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Polygraph reality program? Honest

August 10, 2007|Joshua Goodman | Associated Press

BOGOTA, Colombia -- Have you ever cheated on your spouse? Stolen money from your boss? Do you consider yourself a better person than your mother-in-law?

Coming soon to U.S. television is a game show that has taken Colombia by storm. Similar productions are being sped up in Brazil, France and Britain. The concept: Watch people squirm while they're being interrogated.

The format of "Nothing but the Truth" is as simple as it is cruel: If the participants truthfully answer 21 increasingly invasive questions, they walk away with $50,000.

Tell a lie, though, and the polygraph test that they took backstage betrays them before a studio audience packed with unsuspecting friends and loved ones.

Caracol TV bought the concept from Los Angeles-based producer Howard Schultz, who also sold a pilot to the Fox network that is expected to air in a few months. In Colombia, it is getting top ratings and feeding a boom in the use of polygraph tests.

Since the show first aired in May, the phone hasn't stopped ringing at True Test, one of about 200 companies in Colombia that charge about $65 a test to customers that include airlines, banks, multinational companies -- and the occasional bickering couple.

"I went from receiving five inquiries a week to 10 a day," said True Test owner Juan Villota. "Pooling together money from all the polygraph examiners in Colombia could never buy you that kind of publicity."

The truth-be-told boom is surpassed only by the controversy over the polygraph tests, which use a blood pressure cuff and electrodes to measure changes in a person's stress level when asked sensitive questions.

An exhaustive 2003 study by the U.S. National Academy of Sciences concluded that the tests have too many false results to be relied upon as job screening tools.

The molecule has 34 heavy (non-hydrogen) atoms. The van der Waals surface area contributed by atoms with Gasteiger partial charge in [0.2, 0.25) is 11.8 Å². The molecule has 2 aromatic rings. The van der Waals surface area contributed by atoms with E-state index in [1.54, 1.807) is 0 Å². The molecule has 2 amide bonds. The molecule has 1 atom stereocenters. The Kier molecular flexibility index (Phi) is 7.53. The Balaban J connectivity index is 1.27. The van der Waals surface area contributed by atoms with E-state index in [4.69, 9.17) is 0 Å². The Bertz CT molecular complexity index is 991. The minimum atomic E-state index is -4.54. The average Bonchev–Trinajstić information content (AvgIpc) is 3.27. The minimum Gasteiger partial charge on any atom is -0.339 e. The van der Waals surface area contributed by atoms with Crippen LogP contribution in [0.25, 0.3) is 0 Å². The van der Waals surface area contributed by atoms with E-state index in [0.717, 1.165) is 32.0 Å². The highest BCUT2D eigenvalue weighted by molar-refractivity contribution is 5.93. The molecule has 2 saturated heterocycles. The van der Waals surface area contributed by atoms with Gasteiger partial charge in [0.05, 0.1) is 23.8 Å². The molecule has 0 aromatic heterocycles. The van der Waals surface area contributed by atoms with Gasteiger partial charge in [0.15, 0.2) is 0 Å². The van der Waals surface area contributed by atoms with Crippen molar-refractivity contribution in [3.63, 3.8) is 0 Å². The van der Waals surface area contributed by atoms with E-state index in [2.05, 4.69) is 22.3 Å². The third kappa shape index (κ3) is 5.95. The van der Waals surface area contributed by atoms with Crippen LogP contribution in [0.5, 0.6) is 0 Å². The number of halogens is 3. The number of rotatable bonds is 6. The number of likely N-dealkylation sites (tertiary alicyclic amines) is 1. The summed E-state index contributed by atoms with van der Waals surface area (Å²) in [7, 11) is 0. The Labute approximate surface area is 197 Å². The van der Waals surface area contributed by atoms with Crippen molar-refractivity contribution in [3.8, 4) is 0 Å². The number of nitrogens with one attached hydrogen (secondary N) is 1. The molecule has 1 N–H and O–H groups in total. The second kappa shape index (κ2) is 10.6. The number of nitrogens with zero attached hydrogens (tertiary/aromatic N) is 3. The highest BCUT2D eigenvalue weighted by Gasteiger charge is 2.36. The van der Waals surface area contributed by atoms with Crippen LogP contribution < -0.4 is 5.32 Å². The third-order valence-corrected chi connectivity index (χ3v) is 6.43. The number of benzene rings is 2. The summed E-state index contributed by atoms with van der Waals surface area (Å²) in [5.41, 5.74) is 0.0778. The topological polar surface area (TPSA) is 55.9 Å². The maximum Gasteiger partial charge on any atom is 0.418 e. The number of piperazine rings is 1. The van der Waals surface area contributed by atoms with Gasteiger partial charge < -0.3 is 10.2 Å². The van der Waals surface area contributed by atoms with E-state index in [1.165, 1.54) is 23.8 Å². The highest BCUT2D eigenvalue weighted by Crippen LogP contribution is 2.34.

The American Polygraph Assn., based in Chattanooga, Tenn., says polygraphs aren't perfect but are still highly valuable when combined with other vetting techniques. The trade group tried unsuccessfully to get Caracol to pull the program, fearing it could reinforce old stereotypes of the polygraph as a pseudoscientific truth machine.

"It's the sort of abuse we've been trying to stamp out for years," said Donald Krapohl, president of the trade group, which urges examiners to abide by a strict ethical code that rejects the kind of intrusive questioning viewers see on the show.

But the network stuck by its guns.

"My job is to produce entertainment, not play public prosecutor," said Cristina Palacio, the Caracol executive who bought the show from Schultz.

To the producers' surprise, the program has served as a catharsis for some conscience-plagued contestants.

Before coming on the program, English teacher Lidia Villamil was hiding from her family the dirty little secret that she learned the language while serving a five-year prison sentence in the United States for being a drug courier.

"I feel relieved, at peace with God and my family," Villamil said after her prime-time confession.

Schultz, the creator of such reality TV hits as MTV's "Next" and ABC's "Extreme Makeover," said the huge success of "Nothing but the Truth" in Colombia has encouraged networks in other countries to speed production of their own versions.

Congress in 1988 banned polygraphs in employment matters for all but a few security firms and the government.

In Colombia, so-called lie detectors are unregulated.

"For us it's as common a procedure as a medical exam -- if you fail, you don't get hired," said Nelson Tovar, president of the oil drilling firm Mettco.

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